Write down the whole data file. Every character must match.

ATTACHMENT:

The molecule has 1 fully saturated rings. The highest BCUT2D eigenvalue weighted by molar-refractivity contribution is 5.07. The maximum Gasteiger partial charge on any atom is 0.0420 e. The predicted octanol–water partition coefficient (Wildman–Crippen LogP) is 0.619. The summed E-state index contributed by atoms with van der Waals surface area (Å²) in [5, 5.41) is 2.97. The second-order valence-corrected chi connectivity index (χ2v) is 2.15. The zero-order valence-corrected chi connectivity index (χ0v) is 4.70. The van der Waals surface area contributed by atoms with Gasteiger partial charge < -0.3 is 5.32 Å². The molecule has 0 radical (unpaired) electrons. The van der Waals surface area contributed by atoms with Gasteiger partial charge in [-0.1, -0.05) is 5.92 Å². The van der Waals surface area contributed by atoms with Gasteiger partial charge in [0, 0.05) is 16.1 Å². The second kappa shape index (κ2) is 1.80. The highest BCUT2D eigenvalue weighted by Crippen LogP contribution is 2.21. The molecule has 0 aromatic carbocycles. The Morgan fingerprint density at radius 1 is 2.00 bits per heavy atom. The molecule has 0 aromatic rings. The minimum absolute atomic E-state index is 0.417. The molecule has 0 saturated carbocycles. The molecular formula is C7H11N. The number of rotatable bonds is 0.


The molecule has 1 fully saturated rings. The highest BCUT2D eigenvalue weighted by molar-refractivity contribution is 5.07. The maximum Gasteiger partial charge on any atom is 0.0420 e. The predicted octanol–water partition coefficient (Wildman–Crippen LogP) is 0.619. The summed E-state index contributed by atoms with van der Waals surface area (Å²) in [5, 5.41) is 2.97. The second-order valence-corrected chi connectivity index (χ2v) is 2.15. The zero-order valence-corrected chi connectivity index (χ0v) is 4.70. The van der Waals surface area contributed by atoms with Gasteiger partial charge < -0.3 is 5.32 Å². The molecule has 0 radical (unpaired) electrons. The van der Waals surface area contributed by atoms with Gasteiger partial charge in [-0.1, -0.05) is 5.92 Å². The van der Waals surface area contributed by atoms with Gasteiger partial charge in [0, 0.05) is 16.1 Å². The second kappa shape index (κ2) is 1.80. The highest BCUT2D eigenvalue weighted by Crippen LogP contribution is 2.21. The molecule has 0 aromatic carbocycles. The Morgan fingerprint density at radius 1 is 2.00 bits per heavy atom. The molecule has 0 aromatic rings. The minimum absolute atomic E-state index is 0.417. The molecule has 0 saturated carbocycles. The molecular formula is C7H11N. The number of rotatable bonds is 0.